There is a method, but the method does not work on its own. Saint John knows and teaches us too that the pursuit of virtues can easily derail from its real purpose. Virtues as a means of preparation for our union with God can easily become an end in themselves. The basis of the life in Christ is our participation in the Mysteries of the Church with the always appropriate ascetic conditions, that is, the observance of the commandments of Christ, while the canvas on which this is painted is humility, because, as Saint John characteristically writes, what is required is not our struggle for these virtues per se, but humility. He writes, paraphrasing the Gospel: "By this everyone knows that we are God's disciples, not because the demons obey us, but because our names are written in the heaven of humility." And elsewhere he notes about the reward of labor that: "Some have tasted the spiritual rewards before the labors, some during the labors, some after the labors, while some others at the time of death. It is a question which of them was rendered more humble?"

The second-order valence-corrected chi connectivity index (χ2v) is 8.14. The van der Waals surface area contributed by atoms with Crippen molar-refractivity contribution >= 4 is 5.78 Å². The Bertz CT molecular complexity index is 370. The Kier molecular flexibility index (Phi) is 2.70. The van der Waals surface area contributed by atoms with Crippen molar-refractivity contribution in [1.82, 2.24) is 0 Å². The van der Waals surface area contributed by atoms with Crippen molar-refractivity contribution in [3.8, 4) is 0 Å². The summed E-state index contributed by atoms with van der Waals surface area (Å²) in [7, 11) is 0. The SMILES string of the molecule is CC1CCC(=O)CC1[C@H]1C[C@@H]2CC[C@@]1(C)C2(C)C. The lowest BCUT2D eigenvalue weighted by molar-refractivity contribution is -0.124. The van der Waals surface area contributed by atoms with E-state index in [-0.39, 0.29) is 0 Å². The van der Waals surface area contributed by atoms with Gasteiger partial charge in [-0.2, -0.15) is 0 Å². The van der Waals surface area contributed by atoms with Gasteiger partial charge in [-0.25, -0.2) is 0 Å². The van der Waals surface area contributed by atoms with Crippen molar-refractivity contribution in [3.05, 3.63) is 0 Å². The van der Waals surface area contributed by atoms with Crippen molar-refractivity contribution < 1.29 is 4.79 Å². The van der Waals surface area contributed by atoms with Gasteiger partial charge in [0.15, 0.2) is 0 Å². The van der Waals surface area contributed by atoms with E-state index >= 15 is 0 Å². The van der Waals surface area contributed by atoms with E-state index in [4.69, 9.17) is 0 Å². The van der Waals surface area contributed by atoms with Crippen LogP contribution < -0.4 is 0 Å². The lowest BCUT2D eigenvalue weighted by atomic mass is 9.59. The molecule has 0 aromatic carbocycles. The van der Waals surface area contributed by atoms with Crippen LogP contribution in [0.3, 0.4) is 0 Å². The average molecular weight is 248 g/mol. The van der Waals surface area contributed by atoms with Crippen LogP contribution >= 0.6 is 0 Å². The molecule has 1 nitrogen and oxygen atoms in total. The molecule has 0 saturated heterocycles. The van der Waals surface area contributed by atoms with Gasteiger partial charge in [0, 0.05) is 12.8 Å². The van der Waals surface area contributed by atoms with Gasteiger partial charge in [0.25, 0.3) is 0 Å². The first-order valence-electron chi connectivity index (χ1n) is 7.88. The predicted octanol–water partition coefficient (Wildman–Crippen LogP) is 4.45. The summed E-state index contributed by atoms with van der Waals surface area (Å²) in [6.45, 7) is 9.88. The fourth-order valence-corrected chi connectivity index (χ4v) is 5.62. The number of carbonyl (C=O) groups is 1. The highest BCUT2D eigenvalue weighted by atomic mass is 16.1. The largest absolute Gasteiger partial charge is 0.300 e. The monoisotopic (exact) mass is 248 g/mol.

The lesson, therefore, is that with a humble mindset in the Prophetic, Apostolic and Patristic tradition of the Church, through the "Ladder of John", the spiritual tablets of the New Moses, with the intercessions and prayers and the teaching of our Fathers, may we also go forth, the new Israel, from the noetic Egypt of the worldly mind, to escape from slavery to the noetic Pharaoh and the passions and to taste the grace of God, one at a measure of thirty, another at sixty and another at one hundred. Amen.

Source: Translated by John Sanidopoulos.

Homily Eleven on the Passion (St. Luke of Simferopol)

Homily Eleven on the Passion

By St. Luke, Archbishop of Simferopol and All Crimea

(Delivered on April 1, 1951)